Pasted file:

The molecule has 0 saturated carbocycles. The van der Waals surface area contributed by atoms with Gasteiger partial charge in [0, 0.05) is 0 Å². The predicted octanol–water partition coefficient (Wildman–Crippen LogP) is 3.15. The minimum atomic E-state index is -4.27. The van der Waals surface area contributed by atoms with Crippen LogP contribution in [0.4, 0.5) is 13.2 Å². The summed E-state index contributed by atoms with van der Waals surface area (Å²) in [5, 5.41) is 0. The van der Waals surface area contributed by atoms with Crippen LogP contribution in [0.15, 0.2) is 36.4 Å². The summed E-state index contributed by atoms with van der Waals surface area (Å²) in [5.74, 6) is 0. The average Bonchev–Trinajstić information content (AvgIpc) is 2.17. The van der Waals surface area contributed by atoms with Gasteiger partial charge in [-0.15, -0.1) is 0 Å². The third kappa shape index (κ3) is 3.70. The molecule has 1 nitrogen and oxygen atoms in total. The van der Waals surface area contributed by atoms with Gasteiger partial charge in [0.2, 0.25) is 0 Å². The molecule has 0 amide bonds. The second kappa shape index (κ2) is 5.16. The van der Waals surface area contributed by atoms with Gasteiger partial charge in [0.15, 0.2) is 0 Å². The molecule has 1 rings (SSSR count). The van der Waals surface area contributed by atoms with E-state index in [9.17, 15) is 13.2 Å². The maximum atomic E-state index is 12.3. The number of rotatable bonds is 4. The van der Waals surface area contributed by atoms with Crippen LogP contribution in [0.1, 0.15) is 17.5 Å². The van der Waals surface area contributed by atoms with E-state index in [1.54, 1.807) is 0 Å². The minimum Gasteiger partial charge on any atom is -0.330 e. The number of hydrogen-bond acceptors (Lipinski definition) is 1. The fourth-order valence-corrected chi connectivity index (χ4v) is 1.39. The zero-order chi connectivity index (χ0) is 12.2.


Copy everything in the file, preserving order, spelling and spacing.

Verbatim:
The molecule has 0 saturated carbocycles. The van der Waals surface area contributed by atoms with Gasteiger partial charge in [0, 0.05) is 0 Å². The predicted octanol–water partition coefficient (Wildman–Crippen LogP) is 3.15. The minimum atomic E-state index is -4.27. The van der Waals surface area contributed by atoms with Crippen LogP contribution in [0.4, 0.5) is 13.2 Å². The summed E-state index contributed by atoms with van der Waals surface area (Å²) in [5, 5.41) is 0. The van der Waals surface area contributed by atoms with Crippen LogP contribution in [0.15, 0.2) is 36.4 Å². The summed E-state index contributed by atoms with van der Waals surface area (Å²) in [5.74, 6) is 0. The average Bonchev–Trinajstić information content (AvgIpc) is 2.17. The van der Waals surface area contributed by atoms with Gasteiger partial charge in [-0.15, -0.1) is 0 Å². The third kappa shape index (κ3) is 3.70. The molecule has 1 nitrogen and oxygen atoms in total. The van der Waals surface area contributed by atoms with Gasteiger partial charge in [0.2, 0.25) is 0 Å². The molecule has 0 amide bonds. The second kappa shape index (κ2) is 5.16. The van der Waals surface area contributed by atoms with Gasteiger partial charge in [0.15, 0.2) is 0 Å². The molecule has 1 rings (SSSR count). The van der Waals surface area contributed by atoms with E-state index in [9.17, 15) is 13.2 Å². The maximum atomic E-state index is 12.3. The number of rotatable bonds is 4. The van der Waals surface area contributed by atoms with Crippen LogP contribution in [0.1, 0.15) is 17.5 Å². The van der Waals surface area contributed by atoms with E-state index in [1.54, 1.807) is 0 Å². The minimum Gasteiger partial charge on any atom is -0.330 e. The number of hydrogen-bond acceptors (Lipinski definition) is 1. The fourth-order valence-corrected chi connectivity index (χ4v) is 1.39. The zero-order chi connectivity index (χ0) is 12.2.